JP: Yeah, absolutely. Objectives going in was making sure that people who could hire us like the government’s, the financers, the lenders and developers, remember our name. We have a common saying, oftentimes, the lawyer you hire is the last lawyer you met. That’s not always true, expertise matters but you have to be present in the room to let them know, this is the space that we plan. We know the industry. We know who’s doing what, where and we can also share with you our market insights. So, if I met a minister from Namibia, I can honestly say, we’re working on two deals right next door in Zambia, we’re working on another deal, Egypt and two others in Ethiopia. This is what we’ve learned and we can apply it to your project too. So, everyone needs to see that you’re present and available, and you’ve got the expertise. Was our objective obtained? Absolutely. We met the people we targeted to meet; AEF made it very easy to identify who we wanted to meet. We met them and convey that we’re here and when you need us, we can come back and see you again. And that’s really the point. We’re not trying to walk away with a new client. We’re trying to walk away with new relationships.
TT: I’m very pleased to hear that. But when I was listening to what you were saying. I noticed that actually, we talked about energy mix in Africa. Your whole experience is actually dealing with this energy mix, which is very interesting because you work with renewables for sure as well as fossil fuel. From your experience, and the deals that you are signing, where do you see the balance tilting? Is it really moving more towards renewables as we hearing people saying or not, because I think as a lawyer, you have seen a lot of those contract coming to you?
JP: A lot is changing. Some of it goes back to the war in Ukraine, and the energy markets. The energy markets are in upheaval right now, particularly the gas and LNG markets. That has a knock-on effect everywhere around the world, from Japan to Djibouti. What’s happening across the continent is reallocation of gas resources, with prices going through the roof, or projects that were not feasible before suddenly become affordable and financeable. Yet that wasn’t the case 12 months ago. So, there’s a harder look at gas projects and even some oil projects. That doesn’t take away from the renewable space. It’s not an either-or proposition. When we say energy, we often combine things that shouldn’t be combined, right? Fossil fuels, power for cars and jets is different from electricity, electrons. So, there’s no knock-on effect on solar plants, procuring wind power, that’s still charging ahead. But I think what’s happening in Africa is an attention to a little bit of both, you are seeing continued push for solar plants. Now there’s the opening across North Africa of wind power, because there’s a potential to export so much of it up into Europe. But solar continues to be a big push. I think from an engineer’s perspective, delivering solar projects is slightly easier. They’re less expensive, there scale can be a bit more attainable for a utility with smaller balance sheet, compared to a massive LNG to gas to power. My view is renewables will keep its trend; the prices have come down. Now, I think it’s up to African governments to take advantage of these decrease prices for power projects through. I did a panel on this and spoke to some colleagues about procuring power projects and taking advantage of the ability for competition to drive down prices.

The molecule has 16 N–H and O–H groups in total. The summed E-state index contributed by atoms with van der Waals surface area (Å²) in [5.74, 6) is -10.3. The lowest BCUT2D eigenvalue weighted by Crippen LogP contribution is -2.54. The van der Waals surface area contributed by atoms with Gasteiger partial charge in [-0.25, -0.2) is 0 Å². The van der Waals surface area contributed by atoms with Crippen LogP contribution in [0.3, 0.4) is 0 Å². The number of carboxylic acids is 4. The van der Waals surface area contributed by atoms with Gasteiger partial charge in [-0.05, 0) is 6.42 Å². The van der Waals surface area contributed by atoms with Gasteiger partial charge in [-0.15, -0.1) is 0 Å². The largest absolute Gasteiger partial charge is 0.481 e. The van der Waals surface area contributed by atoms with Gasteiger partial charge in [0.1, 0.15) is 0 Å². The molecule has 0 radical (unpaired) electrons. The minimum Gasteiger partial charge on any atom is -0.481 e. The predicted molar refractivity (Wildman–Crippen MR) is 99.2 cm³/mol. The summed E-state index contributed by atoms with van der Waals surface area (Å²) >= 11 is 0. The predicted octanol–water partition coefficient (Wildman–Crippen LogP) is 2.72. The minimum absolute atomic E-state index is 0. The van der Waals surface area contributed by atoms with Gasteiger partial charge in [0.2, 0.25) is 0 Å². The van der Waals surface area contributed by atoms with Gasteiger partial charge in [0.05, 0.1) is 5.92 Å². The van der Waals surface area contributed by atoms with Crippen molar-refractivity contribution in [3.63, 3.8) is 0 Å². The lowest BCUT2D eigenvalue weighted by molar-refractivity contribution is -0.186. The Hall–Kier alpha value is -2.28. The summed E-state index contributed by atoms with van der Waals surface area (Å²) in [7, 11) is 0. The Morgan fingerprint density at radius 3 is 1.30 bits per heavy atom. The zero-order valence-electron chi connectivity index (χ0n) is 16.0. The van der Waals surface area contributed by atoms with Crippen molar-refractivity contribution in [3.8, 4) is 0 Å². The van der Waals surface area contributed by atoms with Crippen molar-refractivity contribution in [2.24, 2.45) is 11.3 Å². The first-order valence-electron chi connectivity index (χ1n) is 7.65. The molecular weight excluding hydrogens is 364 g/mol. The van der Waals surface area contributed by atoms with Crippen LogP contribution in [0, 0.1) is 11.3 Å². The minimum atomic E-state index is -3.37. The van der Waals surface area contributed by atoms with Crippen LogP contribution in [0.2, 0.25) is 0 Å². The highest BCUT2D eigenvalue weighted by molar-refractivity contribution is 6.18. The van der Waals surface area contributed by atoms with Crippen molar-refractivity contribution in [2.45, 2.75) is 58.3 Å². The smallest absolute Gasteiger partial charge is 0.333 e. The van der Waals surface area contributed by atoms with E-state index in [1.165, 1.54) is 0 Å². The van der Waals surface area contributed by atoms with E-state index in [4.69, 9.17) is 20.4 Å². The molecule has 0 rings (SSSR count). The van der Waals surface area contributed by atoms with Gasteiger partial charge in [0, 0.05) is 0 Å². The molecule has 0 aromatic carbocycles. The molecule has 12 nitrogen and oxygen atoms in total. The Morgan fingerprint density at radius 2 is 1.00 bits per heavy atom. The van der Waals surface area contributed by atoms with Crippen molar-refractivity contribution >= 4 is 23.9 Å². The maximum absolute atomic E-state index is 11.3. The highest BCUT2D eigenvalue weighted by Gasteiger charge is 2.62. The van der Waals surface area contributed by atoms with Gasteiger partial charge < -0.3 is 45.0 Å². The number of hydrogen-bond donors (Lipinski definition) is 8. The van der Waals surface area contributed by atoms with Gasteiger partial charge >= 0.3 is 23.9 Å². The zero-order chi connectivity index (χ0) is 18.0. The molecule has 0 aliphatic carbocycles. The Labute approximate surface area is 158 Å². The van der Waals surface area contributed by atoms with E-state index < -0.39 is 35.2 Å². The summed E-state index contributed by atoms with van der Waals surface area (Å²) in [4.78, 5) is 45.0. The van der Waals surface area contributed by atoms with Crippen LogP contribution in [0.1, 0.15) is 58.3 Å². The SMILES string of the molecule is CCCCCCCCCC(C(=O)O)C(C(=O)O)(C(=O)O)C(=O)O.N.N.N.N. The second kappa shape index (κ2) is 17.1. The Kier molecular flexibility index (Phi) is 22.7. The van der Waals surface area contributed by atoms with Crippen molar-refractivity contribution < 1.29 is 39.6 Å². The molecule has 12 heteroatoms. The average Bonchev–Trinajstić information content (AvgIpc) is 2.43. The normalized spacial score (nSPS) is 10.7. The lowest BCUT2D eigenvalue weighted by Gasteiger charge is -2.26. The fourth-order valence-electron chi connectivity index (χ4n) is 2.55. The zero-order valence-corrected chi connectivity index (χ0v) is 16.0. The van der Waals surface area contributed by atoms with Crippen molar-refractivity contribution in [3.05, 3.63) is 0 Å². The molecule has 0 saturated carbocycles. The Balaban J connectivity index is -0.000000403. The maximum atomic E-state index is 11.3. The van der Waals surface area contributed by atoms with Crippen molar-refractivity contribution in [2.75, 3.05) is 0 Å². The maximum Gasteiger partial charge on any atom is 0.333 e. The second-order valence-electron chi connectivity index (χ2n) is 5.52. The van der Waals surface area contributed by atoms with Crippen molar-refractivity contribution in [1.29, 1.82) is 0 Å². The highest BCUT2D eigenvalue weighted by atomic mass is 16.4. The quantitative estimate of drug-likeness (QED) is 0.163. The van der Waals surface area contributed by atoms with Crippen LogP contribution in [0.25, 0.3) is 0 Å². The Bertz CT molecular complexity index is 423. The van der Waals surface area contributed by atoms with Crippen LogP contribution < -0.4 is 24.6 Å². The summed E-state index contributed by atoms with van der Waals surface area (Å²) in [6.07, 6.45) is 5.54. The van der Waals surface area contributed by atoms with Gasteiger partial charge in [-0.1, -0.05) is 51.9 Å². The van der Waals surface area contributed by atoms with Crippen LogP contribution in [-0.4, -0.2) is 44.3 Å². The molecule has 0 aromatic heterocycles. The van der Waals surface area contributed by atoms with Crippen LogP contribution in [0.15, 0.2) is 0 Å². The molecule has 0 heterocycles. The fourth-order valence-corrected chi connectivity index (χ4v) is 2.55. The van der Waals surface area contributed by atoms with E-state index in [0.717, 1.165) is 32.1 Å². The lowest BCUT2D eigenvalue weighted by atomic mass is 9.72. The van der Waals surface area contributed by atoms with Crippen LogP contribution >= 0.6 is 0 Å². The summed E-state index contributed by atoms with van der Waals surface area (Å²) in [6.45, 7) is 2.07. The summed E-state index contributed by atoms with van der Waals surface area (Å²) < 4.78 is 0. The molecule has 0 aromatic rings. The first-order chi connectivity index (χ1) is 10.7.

TT: That’s brilliant. So, for those new technologies like lithium batteries and hydrogen, are you seeing deals being done in this case? Or is it still pretty much talk?
JP: That’s really hard to answer. Let me take my hat off for a moment and just give you my own personal view. And these are not the views of Hunton. But I think hydrogen might still be a little far away in terms of the technology, producing hydrogen at a point where you can convert electricity and use it to produce the hydrogen. It is costly, and there’s a technological gap that needs to be filled. It is perfectly achievable. Hydrogen will come online. The question is how do we solve the financing for these new technologies that produce hydrogen? And will Africa be the place to resolve the technology issues that introduce funding to new style projects? And then ultimately, the use or export of that hydrogen? I think Egypt is making a clear run at hydrogen. The investments making the joint ventures happen, bringing in the companies that produce hydrogen technology is happening in Egypt. Same thing in Germany. Will this spread across the continent? That’s yet to be seen. But at the minimum, we are seeing a lot of activity and joint ventures as opposed to actual shovels in the ground or hydrogen projects.
TT: From my point of view, I still don’t see Africa becoming a player. I see Africa still being a market. From your point of view, how do we shift it, so that we can also start seeing a lot of local players, we taken advantage of those opportunities that we are talking about?
JP: I want to challenge that a bit. Who uses hydrogen? And for what? There is no market anywhere. It doesn’t exist. We’re creating a technology to solve a different problem. Maybe it’s transport or maybe it’s to produce power. But I think ultimately, it might be long distance transport. Is Africa clued in for that as a market? Or is America? Or is it Japan? Frankly, I don’t know where this market going. Cars might just be the leading place unless we go on electric. So, I bring this to say, I don’t know who’s going to be the market. I don’t know who’s going to be the producer. We don’t know how much it costs to make hydrogen yet. We’ve got some ideas. But right now, it’s pretty, costly. Should Africa be the market for hydrogen? I’m not sure. Let’s see as it rolls out, if there are population densities that can utilize hydrogen, if there are vehicle manufacturers. You told me you had a background in automotive? Are we making cars that run on hydrogen? Or is it just local city buses, and long-distance lorries? I think there’s a lot to be shaken out of this hydrogen market, not least, who makes it? But also, who’s going to use it?